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Help! What Can I Do About Toddler Biting?

Aren’t Timmy and Sarah playing so nicely together, look at the sharing the blocks… Suddenly the moment that every parent dreads breaks the serenity of play. Timmy turns around and sinks his teeth into Sarah’s arm and chaos ensues. There are tears, there is parent panic, there is guilt, there is anger, and there is a red half-circle tooth mark blazing on Sarah’s little arm.

Toddler biting. The thing that every parent dreads. Give me tantrums, kicking and throwing toys any day over biting! Not only does biting damage sensitive flesh, but it also damages sensitive feelings - of the little fearful victims, and the enraged large victims! Kids that bite are often excluded playgroups, daycares and social invitations, and their parents are usually considered pariahs.

So why does toddler biting happen? And more importantly, can you stop it? Let’s have a look at the ins and outs of those little gnashing jaws.


Why Does Toddler Biting Happen?

Biting is quite a common thing in the toddler age group, but that doesn't make it any less distressing. Babies begin to use biting as a way to cope with teething and then as a form of exploration and learning. Everything will go in their mouth and they will test each item’s strength by giving it a chomp. As they begin to understand that they can cause an effect when they bite, they might start doing it to get a reaction.

We all know that toddlers have big emotions and they have difficulty verbalising those big emotions. When they experience feelings of anger, fear, or frustration, they do not have the language skills to deal with them. So, some children may choose to bite when they can’t find the words to say what they really feel quickly enough.

Unfortunately, if you are a boy-Mum, you are more likely to have a biter than if you are a girl-Mum. Kids usually turn to biting between their 1st and 2nd birthdays. The good news is that as their language improves, the tendency to bite reduces.

But you don’t have to wait for that, you can deal with biting as it becomes a problem.


Should I Bite Them Back?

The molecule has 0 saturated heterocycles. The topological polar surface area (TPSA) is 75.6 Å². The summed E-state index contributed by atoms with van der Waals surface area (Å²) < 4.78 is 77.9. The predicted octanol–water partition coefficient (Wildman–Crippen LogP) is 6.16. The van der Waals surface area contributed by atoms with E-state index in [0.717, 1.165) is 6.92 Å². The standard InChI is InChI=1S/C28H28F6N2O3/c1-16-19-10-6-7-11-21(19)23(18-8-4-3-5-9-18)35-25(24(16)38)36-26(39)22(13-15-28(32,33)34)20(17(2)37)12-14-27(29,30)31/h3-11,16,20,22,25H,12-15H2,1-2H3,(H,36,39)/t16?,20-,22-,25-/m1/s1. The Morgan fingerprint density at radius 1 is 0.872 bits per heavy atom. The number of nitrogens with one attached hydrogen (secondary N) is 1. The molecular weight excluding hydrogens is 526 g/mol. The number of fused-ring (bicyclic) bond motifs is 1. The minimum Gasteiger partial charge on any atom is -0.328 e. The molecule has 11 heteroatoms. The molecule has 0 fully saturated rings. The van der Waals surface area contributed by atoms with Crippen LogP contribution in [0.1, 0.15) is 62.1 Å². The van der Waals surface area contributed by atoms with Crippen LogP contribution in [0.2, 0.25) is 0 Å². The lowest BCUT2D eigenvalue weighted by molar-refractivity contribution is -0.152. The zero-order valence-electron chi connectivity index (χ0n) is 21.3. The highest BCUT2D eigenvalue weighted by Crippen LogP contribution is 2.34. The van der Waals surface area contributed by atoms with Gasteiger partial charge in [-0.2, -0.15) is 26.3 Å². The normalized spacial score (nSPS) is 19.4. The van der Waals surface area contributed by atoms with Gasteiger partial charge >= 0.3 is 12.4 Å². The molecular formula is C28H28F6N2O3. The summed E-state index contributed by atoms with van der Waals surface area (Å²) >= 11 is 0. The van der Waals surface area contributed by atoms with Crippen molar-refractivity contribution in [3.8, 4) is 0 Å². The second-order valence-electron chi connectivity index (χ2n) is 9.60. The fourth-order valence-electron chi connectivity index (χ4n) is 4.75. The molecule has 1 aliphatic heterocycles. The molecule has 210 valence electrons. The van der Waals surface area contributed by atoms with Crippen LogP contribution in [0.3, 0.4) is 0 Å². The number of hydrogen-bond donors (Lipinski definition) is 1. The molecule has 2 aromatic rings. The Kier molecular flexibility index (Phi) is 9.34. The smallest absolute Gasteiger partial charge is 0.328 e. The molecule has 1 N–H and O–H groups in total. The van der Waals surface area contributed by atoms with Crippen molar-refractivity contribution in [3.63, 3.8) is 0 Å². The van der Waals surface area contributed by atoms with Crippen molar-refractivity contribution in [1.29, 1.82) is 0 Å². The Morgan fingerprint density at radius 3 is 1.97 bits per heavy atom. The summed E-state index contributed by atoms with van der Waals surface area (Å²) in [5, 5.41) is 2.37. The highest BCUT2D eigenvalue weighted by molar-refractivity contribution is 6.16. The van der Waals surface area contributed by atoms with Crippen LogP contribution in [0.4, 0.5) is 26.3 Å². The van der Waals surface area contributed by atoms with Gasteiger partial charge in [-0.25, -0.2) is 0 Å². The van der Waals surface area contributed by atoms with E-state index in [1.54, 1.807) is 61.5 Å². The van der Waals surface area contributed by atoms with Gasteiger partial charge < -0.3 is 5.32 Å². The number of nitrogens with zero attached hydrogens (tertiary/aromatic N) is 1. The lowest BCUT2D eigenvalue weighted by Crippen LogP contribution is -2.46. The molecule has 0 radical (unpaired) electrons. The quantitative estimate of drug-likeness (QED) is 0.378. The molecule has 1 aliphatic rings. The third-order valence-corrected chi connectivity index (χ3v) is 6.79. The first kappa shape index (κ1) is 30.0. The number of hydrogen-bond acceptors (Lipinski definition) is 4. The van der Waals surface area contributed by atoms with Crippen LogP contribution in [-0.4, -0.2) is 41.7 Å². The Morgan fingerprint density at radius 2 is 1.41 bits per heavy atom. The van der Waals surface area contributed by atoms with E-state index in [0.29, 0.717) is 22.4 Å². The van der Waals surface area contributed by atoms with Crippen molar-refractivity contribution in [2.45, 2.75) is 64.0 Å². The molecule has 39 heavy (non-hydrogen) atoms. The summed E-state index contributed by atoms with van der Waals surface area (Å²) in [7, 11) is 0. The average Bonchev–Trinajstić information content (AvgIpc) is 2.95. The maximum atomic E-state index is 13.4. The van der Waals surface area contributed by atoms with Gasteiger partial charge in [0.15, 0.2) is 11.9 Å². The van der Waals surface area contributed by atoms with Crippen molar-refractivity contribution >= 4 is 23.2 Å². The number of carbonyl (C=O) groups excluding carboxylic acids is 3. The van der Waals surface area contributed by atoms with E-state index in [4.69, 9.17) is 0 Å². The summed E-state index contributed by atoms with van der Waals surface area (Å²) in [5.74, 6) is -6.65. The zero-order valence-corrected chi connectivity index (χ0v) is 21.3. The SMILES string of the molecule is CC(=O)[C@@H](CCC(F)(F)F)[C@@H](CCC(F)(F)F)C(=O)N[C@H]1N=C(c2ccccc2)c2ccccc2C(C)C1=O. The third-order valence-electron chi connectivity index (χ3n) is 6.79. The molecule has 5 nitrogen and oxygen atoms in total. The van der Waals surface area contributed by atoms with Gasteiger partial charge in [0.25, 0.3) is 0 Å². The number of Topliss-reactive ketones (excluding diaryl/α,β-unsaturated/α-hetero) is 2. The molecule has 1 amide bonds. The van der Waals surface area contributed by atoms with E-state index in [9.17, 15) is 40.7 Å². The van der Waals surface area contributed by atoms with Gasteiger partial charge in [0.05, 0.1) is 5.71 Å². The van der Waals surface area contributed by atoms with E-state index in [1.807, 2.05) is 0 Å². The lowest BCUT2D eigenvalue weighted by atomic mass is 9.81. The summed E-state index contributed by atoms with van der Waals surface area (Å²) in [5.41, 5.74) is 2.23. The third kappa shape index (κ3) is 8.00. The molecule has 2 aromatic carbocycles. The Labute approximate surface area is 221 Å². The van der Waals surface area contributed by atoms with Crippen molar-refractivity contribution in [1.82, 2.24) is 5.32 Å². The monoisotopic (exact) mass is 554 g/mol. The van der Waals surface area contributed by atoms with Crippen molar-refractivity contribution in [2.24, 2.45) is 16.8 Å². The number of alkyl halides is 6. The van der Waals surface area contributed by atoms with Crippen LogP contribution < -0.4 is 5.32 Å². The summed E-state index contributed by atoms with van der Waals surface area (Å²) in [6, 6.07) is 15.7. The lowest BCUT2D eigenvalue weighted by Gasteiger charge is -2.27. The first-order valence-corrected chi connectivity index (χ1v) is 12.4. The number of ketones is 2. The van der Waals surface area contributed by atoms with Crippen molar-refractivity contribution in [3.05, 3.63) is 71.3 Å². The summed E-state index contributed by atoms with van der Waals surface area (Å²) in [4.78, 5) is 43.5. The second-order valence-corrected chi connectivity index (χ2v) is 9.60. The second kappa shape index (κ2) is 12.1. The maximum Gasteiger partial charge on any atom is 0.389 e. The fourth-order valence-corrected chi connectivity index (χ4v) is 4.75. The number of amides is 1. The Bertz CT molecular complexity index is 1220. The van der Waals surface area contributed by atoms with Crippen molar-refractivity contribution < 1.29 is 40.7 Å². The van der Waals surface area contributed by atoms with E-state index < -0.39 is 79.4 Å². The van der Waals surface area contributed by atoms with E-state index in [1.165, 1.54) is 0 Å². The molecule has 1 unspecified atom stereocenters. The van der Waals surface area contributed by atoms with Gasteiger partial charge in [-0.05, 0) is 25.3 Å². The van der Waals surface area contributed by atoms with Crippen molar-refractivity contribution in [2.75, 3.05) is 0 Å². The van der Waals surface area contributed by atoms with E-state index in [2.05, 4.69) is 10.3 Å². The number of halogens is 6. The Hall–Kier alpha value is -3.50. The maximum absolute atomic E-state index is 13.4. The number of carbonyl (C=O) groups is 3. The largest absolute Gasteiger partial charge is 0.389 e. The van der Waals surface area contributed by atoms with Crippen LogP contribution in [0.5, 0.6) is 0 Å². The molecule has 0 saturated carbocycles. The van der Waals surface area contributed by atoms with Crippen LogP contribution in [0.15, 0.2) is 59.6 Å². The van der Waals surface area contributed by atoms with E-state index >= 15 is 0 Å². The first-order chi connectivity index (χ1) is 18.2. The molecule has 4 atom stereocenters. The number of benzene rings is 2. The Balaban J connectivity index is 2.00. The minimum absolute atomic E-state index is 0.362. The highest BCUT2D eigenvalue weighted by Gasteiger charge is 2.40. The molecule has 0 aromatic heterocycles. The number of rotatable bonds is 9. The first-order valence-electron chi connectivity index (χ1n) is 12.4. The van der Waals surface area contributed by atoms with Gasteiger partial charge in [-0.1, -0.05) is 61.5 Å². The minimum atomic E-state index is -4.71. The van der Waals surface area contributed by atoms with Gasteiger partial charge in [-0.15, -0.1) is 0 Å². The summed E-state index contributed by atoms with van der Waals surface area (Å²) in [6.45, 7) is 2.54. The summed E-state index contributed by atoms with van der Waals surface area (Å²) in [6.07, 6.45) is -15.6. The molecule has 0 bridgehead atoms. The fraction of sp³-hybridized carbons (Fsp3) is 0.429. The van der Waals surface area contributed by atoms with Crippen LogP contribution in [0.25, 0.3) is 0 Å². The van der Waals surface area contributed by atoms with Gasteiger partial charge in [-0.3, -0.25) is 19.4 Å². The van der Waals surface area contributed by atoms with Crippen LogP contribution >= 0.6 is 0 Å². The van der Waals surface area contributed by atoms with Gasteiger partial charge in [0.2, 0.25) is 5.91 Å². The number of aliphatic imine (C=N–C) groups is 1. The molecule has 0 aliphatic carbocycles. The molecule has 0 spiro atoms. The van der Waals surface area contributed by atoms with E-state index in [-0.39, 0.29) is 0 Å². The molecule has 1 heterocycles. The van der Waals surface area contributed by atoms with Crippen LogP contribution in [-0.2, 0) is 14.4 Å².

One of the suggestions for dealing with biting is to bite your toddler back ‘to show them how it feels’. The only problem with this method is that your toddler is too young to grasp the concept of putting themselves in someone else's shoes. They can’t see the connection between what they do is being done to them.

At this age, children do most of their learning in a social sense and by following the examples of their parents. How can they grasp that they shouldn't bite if you then do it to them? The idea of biting them back is pointless, and it hurts.


How Do I Stop It?

You might think that biting is just another one of those phases that you have to live through as a parent. But that is not the case. But if I don’t bite them back, how do I stop the biting?

The most important thing is to deal with the behaviour immediately. So if there is a biting incident, you need to address it then and there, regardless of where you are.

Here is a process you can follow…

  1. Calmly and firmly tell your toddler ‘No biting’. They are too little to understand lengthy explanations, so keep your instructions short and to the point. Make it clear that biting is unacceptable.
  2. Turn your attention to the person that has been bitten. Comfort them and provide medical treatment if the bite has broken the skin or is particularly painful. This teaches your toddler to have empathy and shows them that they have hurt someone with their actions.
  3. Don’t reward the biter’s behaviour, even indirectly. Don’t pick them up to tell them off. If they are upset that they have hurt their victim then you can comfort them briefly, but not so much that they will repeat the negative behaviour for attention.
  4. When everything has calmed down, explain that there are words to use that can help if they are in the same situation again. No, stop and I don’t like that are all good options.


Because they are so young, discipline is not normally needed. But for older children, or persistent offenders, you can try a timeout (1 minute per year old) to curb the behaviour.

Toddler biting is not necessarily a behaviour that you can prevent. But if it does happen, help your little one to work through their emotions and teach them to talk about things rather than physically showing their aggression with biting.